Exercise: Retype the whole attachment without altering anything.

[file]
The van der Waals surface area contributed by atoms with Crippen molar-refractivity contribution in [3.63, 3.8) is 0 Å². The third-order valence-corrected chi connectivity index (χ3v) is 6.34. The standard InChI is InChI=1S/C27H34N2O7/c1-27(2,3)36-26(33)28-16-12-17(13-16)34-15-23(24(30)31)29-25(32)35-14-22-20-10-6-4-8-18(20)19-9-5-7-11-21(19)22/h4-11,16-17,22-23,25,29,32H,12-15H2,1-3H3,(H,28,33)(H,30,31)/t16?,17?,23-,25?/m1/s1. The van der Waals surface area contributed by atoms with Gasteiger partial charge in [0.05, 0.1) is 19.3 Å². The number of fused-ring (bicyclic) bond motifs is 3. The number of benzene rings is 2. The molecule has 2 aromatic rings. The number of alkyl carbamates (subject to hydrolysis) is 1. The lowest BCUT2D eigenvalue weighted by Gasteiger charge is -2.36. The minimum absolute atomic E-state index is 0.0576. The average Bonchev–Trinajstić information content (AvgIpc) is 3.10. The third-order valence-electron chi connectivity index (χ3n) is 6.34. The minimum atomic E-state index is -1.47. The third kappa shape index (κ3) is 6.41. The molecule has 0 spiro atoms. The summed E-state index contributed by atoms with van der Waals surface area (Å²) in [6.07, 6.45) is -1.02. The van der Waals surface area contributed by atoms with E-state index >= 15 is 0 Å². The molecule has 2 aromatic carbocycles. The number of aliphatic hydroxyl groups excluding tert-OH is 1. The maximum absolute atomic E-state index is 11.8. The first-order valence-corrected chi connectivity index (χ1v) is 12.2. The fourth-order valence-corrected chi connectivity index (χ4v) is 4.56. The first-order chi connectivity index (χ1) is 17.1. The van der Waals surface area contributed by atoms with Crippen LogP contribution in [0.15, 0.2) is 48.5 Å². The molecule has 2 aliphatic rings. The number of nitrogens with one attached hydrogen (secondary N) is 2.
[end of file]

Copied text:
The van der Waals surface area contributed by atoms with Crippen molar-refractivity contribution in [3.63, 3.8) is 0 Å². The third-order valence-corrected chi connectivity index (χ3v) is 6.34. The standard InChI is InChI=1S/C27H34N2O7/c1-27(2,3)36-26(33)28-16-12-17(13-16)34-15-23(24(30)31)29-25(32)35-14-22-20-10-6-4-8-18(20)19-9-5-7-11-21(19)22/h4-11,16-17,22-23,25,29,32H,12-15H2,1-3H3,(H,28,33)(H,30,31)/t16?,17?,23-,25?/m1/s1. The van der Waals surface area contributed by atoms with Gasteiger partial charge in [0.05, 0.1) is 19.3 Å². The number of fused-ring (bicyclic) bond motifs is 3. The number of benzene rings is 2. The molecule has 2 aromatic rings. The number of alkyl carbamates (subject to hydrolysis) is 1. The lowest BCUT2D eigenvalue weighted by Gasteiger charge is -2.36. The minimum absolute atomic E-state index is 0.0576. The average Bonchev–Trinajstić information content (AvgIpc) is 3.10. The third-order valence-electron chi connectivity index (χ3n) is 6.34. The minimum atomic E-state index is -1.47. The third kappa shape index (κ3) is 6.41. The molecule has 0 spiro atoms. The summed E-state index contributed by atoms with van der Waals surface area (Å²) in [6.07, 6.45) is -1.02. The van der Waals surface area contributed by atoms with E-state index >= 15 is 0 Å². The molecule has 2 aromatic carbocycles. The number of aliphatic hydroxyl groups excluding tert-OH is 1. The maximum absolute atomic E-state index is 11.8. The first-order valence-corrected chi connectivity index (χ1v) is 12.2. The fourth-order valence-corrected chi connectivity index (χ4v) is 4.56. The first-order chi connectivity index (χ1) is 17.1. The van der Waals surface area contributed by atoms with Crippen LogP contribution in [0.15, 0.2) is 48.5 Å². The molecule has 2 aliphatic rings. The number of nitrogens with one attached hydrogen (secondary N) is 2.